With the recent passing of former First Lady Nancy Reagan, much of the press has highlighted the benefits of the strong marriage bond between her and President Ronald Reagan. Her devotion to him was integral to his success and his career. (See “Nancy Reagan was her husband’s indispensable force” Christian Science Monitor)
The advantages of marriage – watching out for one another, providing emotional support in times of trouble, sharing the workload of a household and family responsibilities – translate, research suggests, into health-giving benefits.
However, many of us are happy singles with solid friendships, a life of purpose and a sensible diet and lifestyle – all things that we are told lead to a long and healthy life.
And, that’s probably a good trend because the status of marriage is troubled. While marriage remains a most important social institution in Canada, the numbers of people choosing this formal union are on the decline.
Statistics suggest that the identity norms of past years are being upended with the acceptance in our country of divorce, singlehood, and new lifestyle and gender choices. How we identify ourselves and/or our family unit is now an open conversation.
And, while both the freedom to choose and the willingness to openly discuss are important, they don’t guarantee that more and more of us are finding a sense of satisfaction or contentment in how we feel about ourselves. That’s clear with the evident growth of the self-improvement industry to billions of dollars and the rising demand for depression treatments.
I remember when, as a young adult, I felt uncomfortable about my individuality as I was oddly (for the times) single among my many married friends. Throughout my twenties, I fielded the oft-asked proverbial question: “why is a lovely girl like you not married?” I confess, I, too, asked myself that same question! At times, I felt very much a “single” and feared that I would never have a supportive and loving companion.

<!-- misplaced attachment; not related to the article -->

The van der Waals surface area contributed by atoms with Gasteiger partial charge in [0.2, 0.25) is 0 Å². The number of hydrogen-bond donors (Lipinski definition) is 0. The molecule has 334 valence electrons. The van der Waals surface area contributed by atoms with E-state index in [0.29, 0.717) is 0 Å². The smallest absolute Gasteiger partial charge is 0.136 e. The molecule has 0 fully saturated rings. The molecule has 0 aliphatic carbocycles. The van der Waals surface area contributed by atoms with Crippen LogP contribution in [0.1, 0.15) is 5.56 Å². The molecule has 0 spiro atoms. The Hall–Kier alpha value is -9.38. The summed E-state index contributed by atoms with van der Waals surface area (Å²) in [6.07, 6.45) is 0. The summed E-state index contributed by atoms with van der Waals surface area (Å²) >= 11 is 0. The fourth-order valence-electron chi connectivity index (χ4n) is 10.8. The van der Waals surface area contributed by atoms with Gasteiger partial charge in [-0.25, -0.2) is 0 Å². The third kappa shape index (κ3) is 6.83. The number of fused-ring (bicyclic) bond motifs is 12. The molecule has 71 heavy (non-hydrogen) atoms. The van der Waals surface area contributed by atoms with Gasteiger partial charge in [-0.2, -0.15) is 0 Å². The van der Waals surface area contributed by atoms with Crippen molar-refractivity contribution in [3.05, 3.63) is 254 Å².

Did I need another individual – in a committed relationship – to feel like a whole and complete person? Better than any self-help coach or counsellor, I turned to the Bible for answers to life’s challenges since I had discovered practical answers for other problems in its words of wisdom.
I found an arresting statement by the prophet Isaiah: “For your Maker is your husband – the Lord Almighty is his name.” (Isa. 54:5) The Bible also declares “God [my Maker] is love”. (1 John 4:8)
I hadn’t really thought about my relationship to God in this way. I realized that the things I would want in a marriage – to be loved, cared for, supported – I was already getting from God. This new insight inspired me to trust my completeness to God even more.
“Union of the masculine and feminine qualities constitutes completeness” (p.57:4) wrote Christian theologian and author, Mary Baker Eddy in her seminal work, Science and Health with Key to the Scriptures – a book I often used as a companion to the Bible. To me this meant that I could find satisfaction and a sense of wholeness based on my God-given qualities, which included not only the softness of femininity, but also the strength of masculinity.
What a sense of relief flooded in when I realized that as a child of a loving God, my happiness did not depend on a specific person or relationship! I had it all through my divine heritage! All fears and concerns about finding my “soul mate” receded and I continued on for many years as a “single,” feeling very happy, complete and ready to share this happiness with whomever crossed my path.
In my early thirties I unexpectedly met my “soul mate” and a truly happy marriage ensued. My husband told me that it was my innate sense of wholeness that he found so attractive in the first place. And our healthy marriage turned out to be a joint journey of unity that grew out of our individual completeness.
This article is published throughout Ontario in Metroland News sites such as Durham Region News.